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Plotting Gothic by Stephen Murray

Plotting Gothic

by Stephen Murray

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Who "we" are, however, is not always clear. Often we are fellow experts in the formal language and historiographic traditions of Gothic architecture who will readily appreciate Murray's wily deconstructions. At other times we seem to be students or lay readers encountering Gothic afresh. The shifting, unstable nature of the target audience makes it difficult to determine how best to use this book. Most of it will fly over the heads of undergraduates, but Gothic specialists may find its deconstructive agenda unstable ground on which to build, though many will surely embrace the plea for a dismantling of grand narratives in favor of micro-histories of individual buildings.
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Amazon.com Product Description (ISBN 022619180X, Hardcover)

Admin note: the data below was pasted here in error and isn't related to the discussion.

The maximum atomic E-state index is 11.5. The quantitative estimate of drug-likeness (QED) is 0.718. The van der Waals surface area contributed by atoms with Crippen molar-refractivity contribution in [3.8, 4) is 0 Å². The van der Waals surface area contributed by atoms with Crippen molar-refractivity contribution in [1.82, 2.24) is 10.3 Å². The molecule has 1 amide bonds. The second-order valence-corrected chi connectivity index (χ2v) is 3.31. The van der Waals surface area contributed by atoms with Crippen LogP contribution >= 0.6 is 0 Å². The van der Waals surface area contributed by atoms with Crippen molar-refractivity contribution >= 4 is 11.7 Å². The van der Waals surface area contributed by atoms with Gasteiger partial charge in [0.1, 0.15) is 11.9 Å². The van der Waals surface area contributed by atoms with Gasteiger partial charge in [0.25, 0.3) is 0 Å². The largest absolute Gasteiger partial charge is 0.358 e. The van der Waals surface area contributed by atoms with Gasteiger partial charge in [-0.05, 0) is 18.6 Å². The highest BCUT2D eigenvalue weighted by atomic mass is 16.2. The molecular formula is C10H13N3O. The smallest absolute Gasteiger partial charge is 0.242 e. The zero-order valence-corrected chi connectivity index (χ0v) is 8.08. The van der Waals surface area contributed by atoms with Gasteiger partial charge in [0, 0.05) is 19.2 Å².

A historian of medieval art and architecture with a rich appreciation of literary studies, Stephen Murray brings all those fields to bear on a new approach to understanding the great Gothic churches of the twelfth and thirteenth centuries.

Plotting Gothic positions the rhetoric of the Gothic as a series of three interlocking plots: a spatial plot tied to the material construction of the churches, a social plot stemming from the collaborative efforts that made Gothic output possible, and a rhetorical plot involving narratives that treat the churches as objects of desire. Drawing on the testimony of three witnesses involved in church building—Abbot Suger of Saint-Denis, Gervase of Canterbury, and the image maker Villard de Honnecourt—and a range of secondary sources, Murray traces common patterns in the way medieval buildings were represented in words and images. Our witnesses provide vital information about the way the great churches of Gothic were built and the complexity of their meanings. Taking a fresh approach to Gothic architecture, Plotting Gothic offers an invigorating new way to understand some of the most lasting achievements of the medieval era.

(retrieved from Amazon Mon, 31 Aug 2015 10:04:10 -0400)

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